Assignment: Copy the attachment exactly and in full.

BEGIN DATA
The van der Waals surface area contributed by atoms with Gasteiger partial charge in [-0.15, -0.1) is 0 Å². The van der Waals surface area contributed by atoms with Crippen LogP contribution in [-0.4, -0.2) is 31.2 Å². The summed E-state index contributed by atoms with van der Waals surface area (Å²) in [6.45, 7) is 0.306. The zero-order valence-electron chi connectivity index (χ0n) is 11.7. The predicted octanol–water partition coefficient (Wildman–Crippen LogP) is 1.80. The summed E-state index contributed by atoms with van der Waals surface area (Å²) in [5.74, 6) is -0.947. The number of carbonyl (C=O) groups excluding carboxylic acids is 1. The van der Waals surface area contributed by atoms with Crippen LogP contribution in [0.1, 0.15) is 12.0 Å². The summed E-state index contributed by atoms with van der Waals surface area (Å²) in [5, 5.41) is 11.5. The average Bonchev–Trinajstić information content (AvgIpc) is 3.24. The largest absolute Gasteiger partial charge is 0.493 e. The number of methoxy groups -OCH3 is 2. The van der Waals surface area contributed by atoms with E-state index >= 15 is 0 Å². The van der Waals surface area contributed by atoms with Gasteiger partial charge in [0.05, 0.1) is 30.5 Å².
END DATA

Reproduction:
The van der Waals surface area contributed by atoms with Gasteiger partial charge in [-0.15, -0.1) is 0 Å². The van der Waals surface area contributed by atoms with Crippen LogP contribution in [-0.4, -0.2) is 31.2 Å². The summed E-state index contributed by atoms with van der Waals surface area (Å²) in [6.45, 7) is 0.306. The zero-order valence-electron chi connectivity index (χ0n) is 11.7. The predicted octanol–water partition coefficient (Wildman–Crippen LogP) is 1.80. The summed E-state index contributed by atoms with van der Waals surface area (Å²) in [5.74, 6) is -0.947. The number of carbonyl (C=O) groups excluding carboxylic acids is 1. The van der Waals surface area contributed by atoms with Crippen LogP contribution in [0.1, 0.15) is 12.0 Å². The summed E-state index contributed by atoms with van der Waals surface area (Å²) in [5, 5.41) is 11.5. The average Bonchev–Trinajstić information content (AvgIpc) is 3.24. The largest absolute Gasteiger partial charge is 0.493 e. The number of methoxy groups -OCH3 is 2. The van der Waals surface area contributed by atoms with E-state index >= 15 is 0 Å². The van der Waals surface area contributed by atoms with Gasteiger partial charge in [0.05, 0.1) is 30.5 Å².